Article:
1509. Immunogenicity of AS03-Adjuvanted H1N1 Pandemic Influenza Vaccine in HIV-Infected Children
Session: Abstracts: Oral Abstract Session: Vaccines In Children
Sunday, October 24, 2010: 8:45 AM
118-120
Background:

HIV-infected children are a high-risk group for severe influenza infection, but are known to respond poorly to influenza vaccination.  The novel AS03-adjuvanted pandemic H1N1 influenza A vaccine (Arepanrix™) became available in Canada in October 2010, but its efficacy in children with HIV is unknown.  

Methods:

We prospectively assessed vaccine responses in HIV-infected children in 2 pediatric HIV clinics in Ontario, Canada.  Hemagglutination inhibition titers (HIT) were performed at baseline and 8 weeks post vaccination.  Children < 10 years of age received 2 intramuscular (IM) doses of 0.25 mL 3 weeks apart; older children received a single IM dose of 0.5 mL.  Seroprotection was defined by a HIT >/= 1:40 and seroconversion as >/= 4-fold rise in titer to >/= 1:40.

Results:

A total of 78 children were evaluated; 49% were female.  Median age, CD4 count, and viral load (VL) were 13.2 years (IQR 9.1-15.6; 33% <10 years), 659 cells/mm3 (IQR 487-1090) and < 50 copies/mL (IQR <50-1120), respectively. A total of 16 (21%) were not receiving antiretroviral therapy (ART); the remainder were on combination ART. Seroprotective HIT 8 weeks post-vaccination were demonstrated in 54 children (69%); seroconversion was observed in 33 of 76 (43%). On univariate analysis seroprotection was associated with VL (p=0.07), duration of ART (p=0.14) and baseline CD4 count (p=0.20); seroconversion was associated with VL (p=0.002), ART (p=0.025) and duration of ART (p=0.17). Regression analysis revealed VL and CD4 count to be the strongest predictors of seroprotection (p=0.009 and p=0.03, respectively); seroconversion was strongly associated with VL (p=0.003).  Mild vaccine-related side effects were seen in 85%, injection site pain being most common (65%); no serious adverse events were observed.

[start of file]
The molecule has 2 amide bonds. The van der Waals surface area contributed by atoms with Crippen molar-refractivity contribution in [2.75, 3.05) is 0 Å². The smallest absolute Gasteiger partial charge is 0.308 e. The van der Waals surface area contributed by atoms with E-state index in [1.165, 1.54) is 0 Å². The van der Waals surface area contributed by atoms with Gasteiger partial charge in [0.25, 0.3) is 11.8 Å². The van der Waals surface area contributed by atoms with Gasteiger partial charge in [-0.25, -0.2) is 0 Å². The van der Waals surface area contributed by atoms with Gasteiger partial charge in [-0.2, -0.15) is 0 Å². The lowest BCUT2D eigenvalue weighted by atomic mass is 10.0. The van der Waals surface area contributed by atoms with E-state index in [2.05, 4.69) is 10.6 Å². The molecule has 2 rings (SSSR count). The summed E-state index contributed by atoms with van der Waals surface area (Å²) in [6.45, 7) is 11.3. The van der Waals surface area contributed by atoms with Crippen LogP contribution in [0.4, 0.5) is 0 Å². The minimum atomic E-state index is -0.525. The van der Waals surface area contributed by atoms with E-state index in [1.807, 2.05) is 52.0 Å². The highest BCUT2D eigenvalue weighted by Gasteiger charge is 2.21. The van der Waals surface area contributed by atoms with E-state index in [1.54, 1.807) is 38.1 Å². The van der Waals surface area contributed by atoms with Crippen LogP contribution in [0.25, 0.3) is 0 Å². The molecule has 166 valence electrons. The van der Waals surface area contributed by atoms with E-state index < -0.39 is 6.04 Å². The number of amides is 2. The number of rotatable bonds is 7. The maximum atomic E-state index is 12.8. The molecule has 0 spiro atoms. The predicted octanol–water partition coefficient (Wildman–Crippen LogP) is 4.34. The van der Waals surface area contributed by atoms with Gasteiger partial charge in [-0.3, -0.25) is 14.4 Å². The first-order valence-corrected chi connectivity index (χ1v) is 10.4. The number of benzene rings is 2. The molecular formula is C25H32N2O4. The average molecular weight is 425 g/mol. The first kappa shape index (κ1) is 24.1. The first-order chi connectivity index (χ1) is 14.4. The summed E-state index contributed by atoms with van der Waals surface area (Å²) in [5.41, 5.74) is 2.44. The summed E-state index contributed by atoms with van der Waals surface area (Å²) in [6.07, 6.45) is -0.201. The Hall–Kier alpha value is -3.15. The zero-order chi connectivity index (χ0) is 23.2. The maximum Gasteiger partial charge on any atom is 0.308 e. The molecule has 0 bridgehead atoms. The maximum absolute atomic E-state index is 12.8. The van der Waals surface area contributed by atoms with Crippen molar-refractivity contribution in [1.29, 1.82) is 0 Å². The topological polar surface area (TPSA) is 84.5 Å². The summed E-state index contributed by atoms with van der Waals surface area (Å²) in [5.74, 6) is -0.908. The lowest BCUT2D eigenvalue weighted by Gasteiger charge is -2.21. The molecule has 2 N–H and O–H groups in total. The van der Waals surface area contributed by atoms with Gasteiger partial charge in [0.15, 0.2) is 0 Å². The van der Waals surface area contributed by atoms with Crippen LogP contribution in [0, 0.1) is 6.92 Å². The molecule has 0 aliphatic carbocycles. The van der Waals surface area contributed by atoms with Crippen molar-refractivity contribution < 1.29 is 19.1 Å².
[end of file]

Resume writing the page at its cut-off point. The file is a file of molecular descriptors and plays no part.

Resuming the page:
Conclusion:

HIV-infected children respond suboptimally to AS03-adjuvanted H1N1 pandemic influenza vaccine, with only 69% achieving seroprotective levels and 43% achieving seroconversion post-vaccination. VL was strongly and inversely associated with seroprotection and seroconversion.  Alternate vaccination strategies may be necessary for HIV-infected children.


Subject Category: P. Pediatric and perinatal infections

Speakers:
Jason C. Brophy, MD, MSc, DTM , Division of Infectious Diseases, Department of Pediatrics, Children's Hospital of Eastern Ontario, Ottawa, ON, Canada
Brian Ward, MD, MSc, DTM , Infectious Diseases, McGill University, Montreal, QC, Canada
Lindy M. Samson, MD , Division of Infectious Diseases, Department of Pediatrics, Children's Hospital of Eastern Ontario, Ottawa, ON, Canada
Stanley Read, MD, PhD , Division of Infectious Diseases, Department of Pediatrics, Hospital for Sick Children, Toronto, ON, Canada
Sean Ari Bitnun, MD, MSc , Division of Infectious Diseases, Department of Pediatrics, Hospital For Sick Children, Toronto, ON, Canada

Disclosures:

J. C. Brophy, None

B. Ward, Yes
GSK: Grant Investigator,

L. M. Samson, None

S. Read, None

S. A. Bitnun, None

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